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I discovered two more out of print books today on Johannesburg. Both pointed to a few buildings/houses in Doornfontein that I was unaware of – Doornfontein being my next planned set of posts.
In the meantime, here are some pictures I took of the inside of Windybrow in 2011 after kindly being allowed access. It’s the last remaining example of a stately mansion in Doornfontein built in the late 1890s.
UPDATE (July 2018): In 2015, the building was taken over by the Market Theatre Foundation who beautifully restored and relaunched the centre in June 2017.
Although closely associated with Doornfontein and Johannesburg’s first ‘millionaires’ row’ due to its close proximity to Saratoga Avenue, it’s actually in Hillbrow on the south-western slope of Nugget Hill. When it was completed in 1896, it had an unobstructed view of the town.
Windybrow was designed by William Leck in the pseudo-tudor style and built in 1896 on several acres of steep rocky ground at the end of Pietersen Street and the north end of Nugget Street. It was the second home for industrialist Theodore ‘Teddy’ Reunert and named after the poet Robert Southey’s home in the English Lake District. Reunert was born in Leeds in 1856 and came to Kimberley in 1879. It was there that he met Otto Lenz. In 1887 they started the engineering firm Reunert and Lenz, which still exists today. He died in 1941, aged 85 and during his lifetime was involved with the establishment of many schools (Jeppe Boys and Girls and KES) and as well as being one of the people responsible for establishing the observatory. He was also chairman of the Public Library and a promoter of SA Association for the advancement of Science as well as being its president from 1902 – 1905.
Windybrow was then considered ‘far removed from the traffic of the town and remarkably quiet’. As an aside, Reunert’s first Johannesburg home was called ‘Swallow’s Nest’ and was near where Joubert Park is today. It was also considered out-of-town and had an uninterrupted view of Bez Valley.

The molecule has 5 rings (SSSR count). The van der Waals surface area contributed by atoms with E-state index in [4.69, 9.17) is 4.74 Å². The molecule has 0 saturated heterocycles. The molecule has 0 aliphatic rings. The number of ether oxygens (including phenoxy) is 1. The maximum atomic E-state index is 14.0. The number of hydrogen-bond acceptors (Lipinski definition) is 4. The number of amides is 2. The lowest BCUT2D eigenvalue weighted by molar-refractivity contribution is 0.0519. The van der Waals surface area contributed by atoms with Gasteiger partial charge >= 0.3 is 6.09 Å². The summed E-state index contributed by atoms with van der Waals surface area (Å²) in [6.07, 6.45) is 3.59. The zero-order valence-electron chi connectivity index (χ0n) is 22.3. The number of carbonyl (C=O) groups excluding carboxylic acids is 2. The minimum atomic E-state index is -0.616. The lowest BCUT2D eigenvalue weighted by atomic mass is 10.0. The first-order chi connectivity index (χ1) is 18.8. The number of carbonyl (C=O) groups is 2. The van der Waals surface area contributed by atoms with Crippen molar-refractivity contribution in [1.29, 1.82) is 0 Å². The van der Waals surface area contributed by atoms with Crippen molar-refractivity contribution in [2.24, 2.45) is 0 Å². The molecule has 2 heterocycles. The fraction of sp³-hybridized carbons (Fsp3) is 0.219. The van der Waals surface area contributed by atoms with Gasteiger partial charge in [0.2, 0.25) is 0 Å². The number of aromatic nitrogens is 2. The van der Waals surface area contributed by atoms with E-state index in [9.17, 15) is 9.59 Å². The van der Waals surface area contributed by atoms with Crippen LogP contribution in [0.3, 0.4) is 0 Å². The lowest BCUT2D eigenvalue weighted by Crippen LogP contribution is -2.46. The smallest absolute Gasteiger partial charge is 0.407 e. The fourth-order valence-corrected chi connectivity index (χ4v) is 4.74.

Windybrow had one of the first private swimming pools in Johannesburg, a tennis court and a view of the Heidelburg Hills some 40kms away. The decor was Anglo-Moorish with ingle fireplaces, carved woodwork, and lustre tiles. It boasted a billiards room and a drawing-room with an Oregon pine dance floor laid on rubber washers.
After the Reunert family sold the house in the 1920s, it became a boarding house until 1945 when the Hospital Board acquired the property and made it part of the BG Alexander Nursing College. Many attempts were made to house various projects in the house, but the property stood empty for long periods of time and was damaged by vagrants. In the 1970s, it was taken over and restored by the Performing Arts Council of the Transvaal (PACT) and used as its headquarters. In 1986, it became the Windybrow Theatre and in 1994, the Windybrow Art Centre.
It was declared a National Monument under old NMC legislation on 4 July 1975.
The words carved into the woodwork are from Shakespeare “Welcome ever smiles and farewell goes out sighing”
Barry, M & Law, N, 1985. Magnates and Mansions-Johannesburg 1886-1914. Johannesburg: Lowry Publishers
Heritage Portal. Windybrow. http://www.theheritageportal.co.za/article/brief-history-windybrow [Accessed 15 July 2018]
General text 13 July 2018
Additional photos and source additions 16 September 2018